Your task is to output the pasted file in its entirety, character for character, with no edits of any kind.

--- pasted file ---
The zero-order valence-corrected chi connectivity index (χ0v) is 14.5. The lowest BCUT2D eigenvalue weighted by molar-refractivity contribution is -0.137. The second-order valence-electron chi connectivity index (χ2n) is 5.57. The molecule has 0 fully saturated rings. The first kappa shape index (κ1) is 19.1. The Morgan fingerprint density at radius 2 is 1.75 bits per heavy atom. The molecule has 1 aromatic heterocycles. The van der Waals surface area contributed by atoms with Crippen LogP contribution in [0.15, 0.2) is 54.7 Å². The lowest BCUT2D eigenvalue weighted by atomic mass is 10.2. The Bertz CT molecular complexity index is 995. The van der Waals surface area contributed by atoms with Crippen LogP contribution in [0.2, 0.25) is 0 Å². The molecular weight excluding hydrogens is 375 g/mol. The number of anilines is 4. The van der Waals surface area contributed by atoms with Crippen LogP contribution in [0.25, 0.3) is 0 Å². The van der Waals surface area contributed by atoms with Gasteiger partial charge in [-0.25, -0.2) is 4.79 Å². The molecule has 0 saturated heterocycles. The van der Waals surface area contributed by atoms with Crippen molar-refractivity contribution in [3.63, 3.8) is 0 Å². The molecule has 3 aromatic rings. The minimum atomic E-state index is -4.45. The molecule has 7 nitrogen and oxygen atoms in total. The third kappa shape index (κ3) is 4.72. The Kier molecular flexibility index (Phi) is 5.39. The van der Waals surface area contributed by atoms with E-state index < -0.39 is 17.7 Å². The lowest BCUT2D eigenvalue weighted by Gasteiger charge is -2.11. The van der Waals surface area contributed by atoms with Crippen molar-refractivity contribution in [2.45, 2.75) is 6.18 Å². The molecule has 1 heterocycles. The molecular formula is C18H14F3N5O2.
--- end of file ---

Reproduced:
The zero-order valence-corrected chi connectivity index (χ0v) is 14.5. The lowest BCUT2D eigenvalue weighted by molar-refractivity contribution is -0.137. The second-order valence-electron chi connectivity index (χ2n) is 5.57. The molecule has 0 fully saturated rings. The first kappa shape index (κ1) is 19.1. The Morgan fingerprint density at radius 2 is 1.75 bits per heavy atom. The molecule has 1 aromatic heterocycles. The van der Waals surface area contributed by atoms with Crippen LogP contribution in [0.15, 0.2) is 54.7 Å². The lowest BCUT2D eigenvalue weighted by atomic mass is 10.2. The Bertz CT molecular complexity index is 995. The van der Waals surface area contributed by atoms with Crippen LogP contribution in [0.2, 0.25) is 0 Å². The molecular weight excluding hydrogens is 375 g/mol. The number of anilines is 4. The van der Waals surface area contributed by atoms with Crippen LogP contribution in [0.25, 0.3) is 0 Å². The van der Waals surface area contributed by atoms with Gasteiger partial charge in [-0.25, -0.2) is 4.79 Å². The molecule has 0 saturated heterocycles. The van der Waals surface area contributed by atoms with Crippen molar-refractivity contribution in [3.63, 3.8) is 0 Å². The molecule has 3 aromatic rings. The minimum atomic E-state index is -4.45. The molecule has 7 nitrogen and oxygen atoms in total. The third kappa shape index (κ3) is 4.72. The Kier molecular flexibility index (Phi) is 5.39. The van der Waals surface area contributed by atoms with E-state index < -0.39 is 17.7 Å². The lowest BCUT2D eigenvalue weighted by Gasteiger charge is -2.11. The van der Waals surface area contributed by atoms with Crippen molar-refractivity contribution in [2.45, 2.75) is 6.18 Å². The molecule has 1 heterocycles. The molecular formula is C18H14F3N5O2.